Hamas has been isolated due to the Muslim Brotherhood's fall in Egypt, according to a Palestinian security official, Israel Radio reported.

"Hamas is facing it's most difficult period since it has lost many important allies in the region, and especially (former Egyptian president) Mohamed Morsi," the official said.

Egypt will both limit the movement of Hamas' top officials, as well as tighten its stance on weapons smuggling along the border with the Gaza strip.

Recently the Rafah crossing, the main border crossing between Egypt and Gaza, has been closed due Egyptian crisis which has lead to Morsi's fall. Several Gazans were stranded on the wrong side of the border until Wednesday, when the crossing was opened shortly.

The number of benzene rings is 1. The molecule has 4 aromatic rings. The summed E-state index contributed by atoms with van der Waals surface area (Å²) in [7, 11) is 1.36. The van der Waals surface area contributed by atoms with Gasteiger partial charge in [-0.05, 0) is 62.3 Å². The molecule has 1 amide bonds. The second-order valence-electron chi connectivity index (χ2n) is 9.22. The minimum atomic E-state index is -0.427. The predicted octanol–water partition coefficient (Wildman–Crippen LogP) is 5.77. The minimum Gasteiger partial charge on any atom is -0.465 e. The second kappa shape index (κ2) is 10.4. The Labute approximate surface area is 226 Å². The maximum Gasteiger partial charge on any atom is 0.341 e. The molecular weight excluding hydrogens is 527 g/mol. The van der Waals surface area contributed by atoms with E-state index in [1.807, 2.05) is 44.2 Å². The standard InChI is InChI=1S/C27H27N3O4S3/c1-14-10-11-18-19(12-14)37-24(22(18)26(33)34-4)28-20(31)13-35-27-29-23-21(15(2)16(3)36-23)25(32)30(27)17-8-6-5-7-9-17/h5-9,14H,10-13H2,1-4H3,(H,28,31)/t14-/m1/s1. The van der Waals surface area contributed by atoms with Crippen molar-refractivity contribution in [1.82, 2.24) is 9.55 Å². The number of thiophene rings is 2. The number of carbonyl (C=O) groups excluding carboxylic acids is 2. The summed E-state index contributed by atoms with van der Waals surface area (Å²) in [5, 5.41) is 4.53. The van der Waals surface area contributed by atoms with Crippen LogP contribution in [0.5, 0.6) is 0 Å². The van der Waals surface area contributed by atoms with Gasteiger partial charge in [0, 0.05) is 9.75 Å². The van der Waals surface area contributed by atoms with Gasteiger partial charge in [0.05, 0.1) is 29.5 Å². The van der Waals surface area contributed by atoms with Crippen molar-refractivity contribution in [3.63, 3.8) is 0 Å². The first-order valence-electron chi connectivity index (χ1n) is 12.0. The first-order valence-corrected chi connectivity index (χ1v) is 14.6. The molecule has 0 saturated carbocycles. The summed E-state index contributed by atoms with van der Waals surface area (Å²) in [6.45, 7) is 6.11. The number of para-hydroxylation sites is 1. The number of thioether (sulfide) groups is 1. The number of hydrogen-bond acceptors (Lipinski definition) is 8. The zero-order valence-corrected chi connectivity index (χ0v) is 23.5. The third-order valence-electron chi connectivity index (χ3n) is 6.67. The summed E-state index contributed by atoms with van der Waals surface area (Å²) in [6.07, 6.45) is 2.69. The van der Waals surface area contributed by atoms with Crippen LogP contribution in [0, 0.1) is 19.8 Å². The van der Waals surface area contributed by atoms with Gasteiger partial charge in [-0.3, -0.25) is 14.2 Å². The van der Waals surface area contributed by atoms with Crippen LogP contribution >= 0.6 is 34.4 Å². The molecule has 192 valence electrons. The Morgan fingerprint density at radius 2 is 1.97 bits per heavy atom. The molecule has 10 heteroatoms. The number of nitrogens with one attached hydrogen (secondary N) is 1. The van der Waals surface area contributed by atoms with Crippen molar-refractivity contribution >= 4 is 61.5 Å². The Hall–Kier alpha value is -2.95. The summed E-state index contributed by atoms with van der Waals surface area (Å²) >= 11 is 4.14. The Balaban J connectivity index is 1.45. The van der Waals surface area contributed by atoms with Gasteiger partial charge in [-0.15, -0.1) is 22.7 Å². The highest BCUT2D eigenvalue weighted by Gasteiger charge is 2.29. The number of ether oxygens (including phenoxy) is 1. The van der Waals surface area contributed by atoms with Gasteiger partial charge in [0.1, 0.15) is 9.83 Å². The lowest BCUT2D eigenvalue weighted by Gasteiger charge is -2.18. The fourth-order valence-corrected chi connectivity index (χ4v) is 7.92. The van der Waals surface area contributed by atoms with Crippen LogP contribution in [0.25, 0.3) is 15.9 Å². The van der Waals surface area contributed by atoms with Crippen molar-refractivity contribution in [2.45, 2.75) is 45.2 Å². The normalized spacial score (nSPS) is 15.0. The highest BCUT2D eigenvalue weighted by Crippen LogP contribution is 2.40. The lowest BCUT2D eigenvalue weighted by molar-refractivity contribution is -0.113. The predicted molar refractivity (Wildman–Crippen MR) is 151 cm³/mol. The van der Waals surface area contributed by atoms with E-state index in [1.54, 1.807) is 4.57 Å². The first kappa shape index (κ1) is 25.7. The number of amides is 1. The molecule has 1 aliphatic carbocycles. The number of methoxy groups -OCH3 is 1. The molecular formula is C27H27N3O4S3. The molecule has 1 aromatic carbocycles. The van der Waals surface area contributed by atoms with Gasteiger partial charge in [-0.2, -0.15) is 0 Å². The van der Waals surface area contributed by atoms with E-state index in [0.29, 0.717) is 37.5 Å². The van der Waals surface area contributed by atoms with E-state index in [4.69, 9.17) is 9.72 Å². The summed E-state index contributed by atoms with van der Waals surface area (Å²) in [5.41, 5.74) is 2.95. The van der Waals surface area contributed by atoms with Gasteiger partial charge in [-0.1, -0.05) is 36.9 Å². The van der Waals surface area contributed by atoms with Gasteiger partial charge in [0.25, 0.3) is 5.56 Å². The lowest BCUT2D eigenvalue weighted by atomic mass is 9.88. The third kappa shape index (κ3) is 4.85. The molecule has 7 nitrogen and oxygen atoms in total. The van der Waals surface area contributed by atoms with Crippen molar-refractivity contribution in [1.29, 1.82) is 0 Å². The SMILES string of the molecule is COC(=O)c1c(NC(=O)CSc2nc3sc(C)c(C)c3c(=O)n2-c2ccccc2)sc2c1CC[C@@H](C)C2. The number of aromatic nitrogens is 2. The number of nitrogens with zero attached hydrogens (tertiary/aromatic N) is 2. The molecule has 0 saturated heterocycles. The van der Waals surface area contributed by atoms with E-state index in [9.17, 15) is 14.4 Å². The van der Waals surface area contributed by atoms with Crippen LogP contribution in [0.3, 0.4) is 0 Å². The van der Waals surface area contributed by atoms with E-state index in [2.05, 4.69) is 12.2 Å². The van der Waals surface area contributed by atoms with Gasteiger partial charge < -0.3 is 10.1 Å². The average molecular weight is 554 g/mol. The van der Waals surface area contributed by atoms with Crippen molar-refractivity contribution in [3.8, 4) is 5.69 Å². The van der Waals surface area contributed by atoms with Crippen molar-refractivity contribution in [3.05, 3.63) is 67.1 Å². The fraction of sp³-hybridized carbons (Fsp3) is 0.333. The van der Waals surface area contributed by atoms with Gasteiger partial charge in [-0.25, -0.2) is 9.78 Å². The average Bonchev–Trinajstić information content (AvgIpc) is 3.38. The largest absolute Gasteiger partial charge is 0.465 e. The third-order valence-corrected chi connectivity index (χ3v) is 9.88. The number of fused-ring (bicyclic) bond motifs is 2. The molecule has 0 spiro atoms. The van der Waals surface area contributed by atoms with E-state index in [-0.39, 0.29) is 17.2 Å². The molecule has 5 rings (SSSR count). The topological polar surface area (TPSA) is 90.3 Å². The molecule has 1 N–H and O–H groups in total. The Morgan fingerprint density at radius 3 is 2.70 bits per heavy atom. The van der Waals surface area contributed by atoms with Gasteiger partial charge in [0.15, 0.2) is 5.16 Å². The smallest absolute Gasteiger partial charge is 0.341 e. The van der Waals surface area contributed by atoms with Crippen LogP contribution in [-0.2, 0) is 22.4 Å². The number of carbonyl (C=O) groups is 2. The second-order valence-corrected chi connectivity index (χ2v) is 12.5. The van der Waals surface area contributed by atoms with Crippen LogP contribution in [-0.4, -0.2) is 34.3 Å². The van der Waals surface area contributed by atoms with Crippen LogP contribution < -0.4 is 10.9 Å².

The Egyptian army's crackdown on smuggling along the border, has also caused an added financial strain in Gaza, specifically due to the lack of fuel often brought through underground tunnels. Fuel arriving through Israel is usually twice the price.

The official believes that Hamas' isolation, coupled with the area's financial woes, could possibly lead to a revolution against their rule in Gaza.

Last week, in the wake of the Egyptian turmoil, Fatah leaders called on Palestinians to overthrow Hamas. So far, no such attempt has been reported.

Khaled Abu Toameh and Reuters contributed to this report.

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